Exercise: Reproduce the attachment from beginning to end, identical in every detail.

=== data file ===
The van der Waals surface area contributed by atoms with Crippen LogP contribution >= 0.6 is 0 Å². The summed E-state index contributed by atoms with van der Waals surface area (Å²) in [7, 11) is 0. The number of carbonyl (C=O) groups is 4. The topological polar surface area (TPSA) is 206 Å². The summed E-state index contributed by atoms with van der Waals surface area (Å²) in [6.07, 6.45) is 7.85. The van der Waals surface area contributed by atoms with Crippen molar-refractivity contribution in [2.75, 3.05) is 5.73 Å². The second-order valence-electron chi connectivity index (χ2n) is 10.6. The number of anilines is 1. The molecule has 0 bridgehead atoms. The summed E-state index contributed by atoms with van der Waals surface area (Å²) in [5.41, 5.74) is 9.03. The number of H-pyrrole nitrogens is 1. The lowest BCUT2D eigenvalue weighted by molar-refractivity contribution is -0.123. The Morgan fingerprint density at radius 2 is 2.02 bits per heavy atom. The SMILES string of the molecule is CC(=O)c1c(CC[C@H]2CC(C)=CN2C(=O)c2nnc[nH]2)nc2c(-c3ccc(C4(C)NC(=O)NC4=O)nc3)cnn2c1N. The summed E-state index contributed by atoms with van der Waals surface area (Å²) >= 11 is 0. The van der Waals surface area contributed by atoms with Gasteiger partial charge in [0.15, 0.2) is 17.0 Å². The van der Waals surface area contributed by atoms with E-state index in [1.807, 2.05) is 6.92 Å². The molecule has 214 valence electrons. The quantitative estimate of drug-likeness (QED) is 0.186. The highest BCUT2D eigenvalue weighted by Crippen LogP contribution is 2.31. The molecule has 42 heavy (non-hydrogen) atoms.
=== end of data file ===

The van der Waals surface area contributed by atoms with Crippen LogP contribution >= 0.6 is 0 Å². The summed E-state index contributed by atoms with van der Waals surface area (Å²) in [7, 11) is 0. The number of carbonyl (C=O) groups is 4. The topological polar surface area (TPSA) is 206 Å². The summed E-state index contributed by atoms with van der Waals surface area (Å²) in [6.07, 6.45) is 7.85. The van der Waals surface area contributed by atoms with Crippen molar-refractivity contribution in [2.75, 3.05) is 5.73 Å². The second-order valence-electron chi connectivity index (χ2n) is 10.6. The number of anilines is 1. The molecule has 0 bridgehead atoms. The summed E-state index contributed by atoms with van der Waals surface area (Å²) in [5.41, 5.74) is 9.03. The number of H-pyrrole nitrogens is 1. The lowest BCUT2D eigenvalue weighted by molar-refractivity contribution is -0.123. The Morgan fingerprint density at radius 2 is 2.02 bits per heavy atom. The SMILES string of the molecule is CC(=O)c1c(CC[C@H]2CC(C)=CN2C(=O)c2nnc[nH]2)nc2c(-c3ccc(C4(C)NC(=O)NC4=O)nc3)cnn2c1N. The summed E-state index contributed by atoms with van der Waals surface area (Å²) >= 11 is 0. The van der Waals surface area contributed by atoms with Gasteiger partial charge in [0.15, 0.2) is 17.0 Å². The van der Waals surface area contributed by atoms with E-state index in [1.807, 2.05) is 6.92 Å². The molecule has 214 valence electrons. The quantitative estimate of drug-likeness (QED) is 0.186. The highest BCUT2D eigenvalue weighted by Crippen LogP contribution is 2.31. The molecule has 42 heavy (non-hydrogen) atoms.